We were asked to join in an interfaith vigil in Tegucigalpa, the capital of Honduras, outside the U.S. Embassy. The vigil called for the freedom of political prisoners. One reality driving migration from Honduras has been the increased political repression in the country over the last couple of years beginning with protests against the questionable election of Juan Orlando Hernández. (photo credit: Theo Rigby)
Tegucigalpa Vigil_theo
I am pictured here holding our delegation banner outside the U.S. Embassy. Behind us was a row of Honduran police officers and most of the vigil crowd was gathered across the street in front of us. (photo credit: Theo Rigby)

Photo Mar 23, 11 18 38 AM

Photo Mar 24, 12 58 36 PM
Our pilgrimage was timed to coincide with the anniversary of the martyrdom of Bishop (now Saint) Oscar Romero, fondly known as Monseñor Romero who was assassinated as he officiated Mass in San Salvador, El Salvador on March 24, 1980. Monseñor Romero was a liberation theologian who spoke out against military abuses of power and the exploitation of the poor. (top photo) Religious leaders gather at the offices of Radio Progreso/ERIC in El Progreso for a panel on the theology of Oscar Romero. All the way to the right is Father Ismael Moreno, fondly known as Padre Melo, the Director of Radio Progreso, a Jesuit, community-based radio station. (bottom photo) We participated in Mass at a local Catholic parish, St. Ignatius of Loyola. During the service, the women ministers in our delegation were invited to stand up and were received with great applause.

The purpose of our pilgrimage was to learn more about the root causes of migration and to offer witness and accompaniment to local people engaged in the defense of their land and their human rights. In subsequent blog posts, I will share more about these themes.

I recommend this article written by Padre Melo, “Caravans: The New and Tragic Identity of the Poor in Honduras,” which provides much needed history and context to the most recent migrant exodus from Honduras and other Central American countries.

Spring 2019 Letter from the Minister

Dear UCM members and friends,

Screen Shot 2019-03-07 at 10.11.00 AMOur March worship theme of “Journey” is very much on my mind as I count down the days to my departure to Honduras on March 18 for an interfaith “Root Causes of Migration” pilgrimage. Preparing for a journey like this one requires physical, material, emotional, and spiritual readiness. I have many questions running through my mind: Can I maintain my physical health enough to feel ready to leave and healthy while I’m away? What do I need to bring with me to feel that I have what I need for those eight days of travel? How can I prepare myself emotionally and spiritually to be ready to engage in a new experience, meet new people, and make meaning of this journey? What do I need to tend to here with you and in my personal life to feel okay about stepping away?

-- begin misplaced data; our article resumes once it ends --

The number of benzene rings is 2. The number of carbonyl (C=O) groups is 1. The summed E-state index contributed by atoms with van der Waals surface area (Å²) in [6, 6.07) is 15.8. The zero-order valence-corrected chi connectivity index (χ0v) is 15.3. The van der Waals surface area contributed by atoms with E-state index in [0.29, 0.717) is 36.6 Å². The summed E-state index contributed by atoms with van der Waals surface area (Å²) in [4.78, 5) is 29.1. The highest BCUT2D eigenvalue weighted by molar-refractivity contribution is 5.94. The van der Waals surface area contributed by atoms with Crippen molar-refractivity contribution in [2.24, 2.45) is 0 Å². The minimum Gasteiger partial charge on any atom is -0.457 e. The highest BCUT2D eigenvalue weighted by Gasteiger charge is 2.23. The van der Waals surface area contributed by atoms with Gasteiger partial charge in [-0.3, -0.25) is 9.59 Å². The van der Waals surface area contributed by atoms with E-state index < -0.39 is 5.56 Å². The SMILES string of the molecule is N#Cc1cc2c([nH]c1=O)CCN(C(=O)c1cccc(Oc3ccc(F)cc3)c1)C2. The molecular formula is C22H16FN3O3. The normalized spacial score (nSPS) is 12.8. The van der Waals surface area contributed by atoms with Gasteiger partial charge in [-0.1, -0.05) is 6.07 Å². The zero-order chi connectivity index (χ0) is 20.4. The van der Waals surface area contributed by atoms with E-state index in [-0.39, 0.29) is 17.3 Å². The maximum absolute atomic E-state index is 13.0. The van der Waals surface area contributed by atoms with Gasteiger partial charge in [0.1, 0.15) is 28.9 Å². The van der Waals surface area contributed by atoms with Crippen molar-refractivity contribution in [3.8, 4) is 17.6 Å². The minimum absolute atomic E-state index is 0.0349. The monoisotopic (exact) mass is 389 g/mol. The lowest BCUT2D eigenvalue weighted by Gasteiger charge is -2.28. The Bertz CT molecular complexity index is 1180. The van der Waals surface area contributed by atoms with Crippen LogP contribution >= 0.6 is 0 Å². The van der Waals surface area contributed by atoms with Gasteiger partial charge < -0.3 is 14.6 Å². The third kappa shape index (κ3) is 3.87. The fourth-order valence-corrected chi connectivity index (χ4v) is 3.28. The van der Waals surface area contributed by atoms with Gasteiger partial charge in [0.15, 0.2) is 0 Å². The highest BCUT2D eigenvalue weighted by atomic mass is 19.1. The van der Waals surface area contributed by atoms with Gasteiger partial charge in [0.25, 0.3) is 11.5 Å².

I find the four stages of pilgrimage that I have been learning about to be helpful in this preparation: motivation & longing, preparation & departure, journey – the way, and return & promise.

[C]aminante, no hay camino se hace camino al andar.
Traveler, there is no road, the road is made as we go.
~ Antonio Machado

In these days prior to leaving, I am reflecting on the reasons I am called to participate in this pilgrimage, what I seek to learn, and how my own life story is connected to the history and people of Honduras. The journey I have been on as a Unitarian Universalist has called me many times over to reflect on who and how I want to be in the world as well as for whom and with whom. Within our spiritual community at the Unitarian Church of Montpelier, I witness so many examples of people choosing to engage in loving service of others. I believe that part of my journey with you as your minister involves finding those ways that I am most called to serve the world and to engage in dialogue and conversation with you about this service. I look forward to talking with you more about this journey in the days before my departure and after I return on March 25.

In the next few weeks, we have an exciting opportunity to engage in discernment, commitment, and generosity as members of our spiritual community. Our Annual Budget Drive for the 2019-2020 church year begins on Sunday, March 10 with the theme, “Fuel Our Flame.” One of the principles of pilgrimage is that we rely on each other for it is always a new journey. We, too, rely on each other within our congregation.

We care for one another with the gifts of a listening ear, warm meals, smiles, and laughter. The generosity of our time and many talents allows us to carry out our mission as a spiritual community engaged in shared ministry. And, our generous financial contributions are key to ensuring we can sustain our church community for one another continuing to be the people we desire to be and make a positive difference in the world.

I hope you will consider with an open and generous heart the many ways you can engage with our congregation to nurture your own spiritual journey – and others’ as well – in the months to come.

With gratitude and love,

Joan